How publishers are responding to Facebook’s game-changing news feed shift

By now, all publishers would know Facebook will be giving them far less priority in the news feed, which could drastically reduce their online audience. Zoe Samios speaks to some of the country's leading publishing brands to find out how they're adapting and if they're moving away from the platform.

For years, publishers have benefited from Facebook’s biggest asset: reach. They’ve desperately plugged articles into the site’s news feed in the hope of attracting audiences, with little return on revenue or proof their efforts were even effective.

Hindsight suggests this was one of the publishing industry’s biggest vulnerabilities, with Facebook founder Mark Zuckerberg reaffirming publishers’ fears last week, telling them they were not a priority for the tech giant anymore.

It’s clear Zuckerberg and Facebook had this planned for some time but some publishers are incredibly dependent on Facebook, with large parts of their strategy dedicated to building audiences through the platform. Now, organic reach will be harder to obtain and paid distribution could become more expensive.

But what will publishers need to do now to survive in this changing environment? Should they move entirely off the platform? Or just change their social distribution strategy?

Mumbrella reached out to a number of publishers to understand the impact the changes will have on them, and how they’re preparing to adapt.

The publisher’s perspective

Junkee Media co-founder and publisher: Tim Duggan

“A lot has been written about the news feed changes over the past few days, and as a publisher who’s been creating online content since before Facebook existed, we know that the one constant in digital publishing is change. You have to be pretty agile to thrive in this space, but good content will always find an audience.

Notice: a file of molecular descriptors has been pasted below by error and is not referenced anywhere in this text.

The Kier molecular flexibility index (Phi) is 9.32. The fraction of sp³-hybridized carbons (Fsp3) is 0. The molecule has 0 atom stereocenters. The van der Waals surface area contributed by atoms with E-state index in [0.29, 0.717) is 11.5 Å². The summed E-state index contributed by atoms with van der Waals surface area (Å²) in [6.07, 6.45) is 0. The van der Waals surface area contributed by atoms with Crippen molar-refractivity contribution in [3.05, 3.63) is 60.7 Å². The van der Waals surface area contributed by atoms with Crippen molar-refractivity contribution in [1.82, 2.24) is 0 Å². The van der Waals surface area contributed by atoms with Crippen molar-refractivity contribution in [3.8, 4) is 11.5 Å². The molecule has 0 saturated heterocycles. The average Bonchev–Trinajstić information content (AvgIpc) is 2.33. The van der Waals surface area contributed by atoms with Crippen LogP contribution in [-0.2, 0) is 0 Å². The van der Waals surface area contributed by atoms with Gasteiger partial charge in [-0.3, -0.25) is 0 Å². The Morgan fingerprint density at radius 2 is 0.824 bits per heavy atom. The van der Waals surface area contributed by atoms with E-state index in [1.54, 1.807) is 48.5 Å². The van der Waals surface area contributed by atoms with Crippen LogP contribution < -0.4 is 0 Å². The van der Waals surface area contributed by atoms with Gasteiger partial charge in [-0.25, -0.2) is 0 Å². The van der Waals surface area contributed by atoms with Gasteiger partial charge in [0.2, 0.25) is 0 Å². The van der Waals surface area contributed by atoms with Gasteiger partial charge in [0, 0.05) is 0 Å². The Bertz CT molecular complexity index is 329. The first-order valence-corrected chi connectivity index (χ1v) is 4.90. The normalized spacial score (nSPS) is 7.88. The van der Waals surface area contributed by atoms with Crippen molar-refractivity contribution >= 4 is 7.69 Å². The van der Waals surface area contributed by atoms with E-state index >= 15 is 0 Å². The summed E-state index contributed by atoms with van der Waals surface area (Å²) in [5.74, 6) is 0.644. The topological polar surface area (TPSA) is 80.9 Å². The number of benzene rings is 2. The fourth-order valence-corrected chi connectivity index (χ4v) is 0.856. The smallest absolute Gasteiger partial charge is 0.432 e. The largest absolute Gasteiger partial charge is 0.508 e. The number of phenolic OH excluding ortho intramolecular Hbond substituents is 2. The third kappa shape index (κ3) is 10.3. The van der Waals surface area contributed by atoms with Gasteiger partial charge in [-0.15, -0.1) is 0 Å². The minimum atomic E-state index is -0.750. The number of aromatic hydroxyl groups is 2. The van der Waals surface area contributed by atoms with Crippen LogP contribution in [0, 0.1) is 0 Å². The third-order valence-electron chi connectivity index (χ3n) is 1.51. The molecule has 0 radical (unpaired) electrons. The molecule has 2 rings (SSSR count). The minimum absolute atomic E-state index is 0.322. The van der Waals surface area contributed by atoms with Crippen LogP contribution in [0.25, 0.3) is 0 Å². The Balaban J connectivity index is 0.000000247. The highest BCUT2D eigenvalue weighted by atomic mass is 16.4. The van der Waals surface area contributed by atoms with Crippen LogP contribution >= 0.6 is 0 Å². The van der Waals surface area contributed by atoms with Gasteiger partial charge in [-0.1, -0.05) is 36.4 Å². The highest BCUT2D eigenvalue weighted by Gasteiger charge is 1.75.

“Facebook will be up-weighting posts from friends and family in the news feed, so our job will be to continue to make people laugh, think or learn so that they will want to share it with their friends and family. We are one of the most engaged and trusted publishers in the youth space, so we’ll be focusing on creating content that people will want to share with other people. Facebook is a very important channel, but it’s not the only way that people discover our content.

“Of course, no one can actually predict exactly what the changes will mean in reality, but we’ll monitor it daily and weekly and will tweak our content strategy to ensure it gets in front of people who really care about it. We’re super proud of the quality content that our team creates every single day, and we’re pretty excited for the big plans we have for Junkee and Punkee this year.”

A BuzzFeed spokesperson

“BuzzFeed’s mission from day one has been to create shareable content that enables meaningful interaction among families and friends; meaningful social content is our sweet spot. We expect to continue to fulfil that mission and transcend these news feed changes, which confirm trends we’ve seen over the platform in recent months and have already taken steps to evolve alongside.”

 Pedestrian.TV co-founder: Chris Wirasinha

“It’s probably too early to comment right now on what the overall impact will be for publishers and brands. Pedestrian’s always been a multi-channel brand whose core focus is on our audience’s engagement with our content across all channels. We’re significantly more engaged than any of our direct competitors and our reporting and tone weaves into the fabric of our audience’s social activity. We’ve thrived under similar changes in the past that prioritise user engagement with content their friends are posting or sharing and we’re looking forward to working through any changes over the coming months.” 

Mamamia co-founder: Mia Freedman

“This announcement from Facebook isn’t news for us or most publishers, we’ve all been talking amongst ourselves internally for a while as Facebook has dramatically been restricting access to our followers. 

“So at Mamamia for the past 18 months we’ve had an active focus on diversifying our traffic referrals away from Facebook.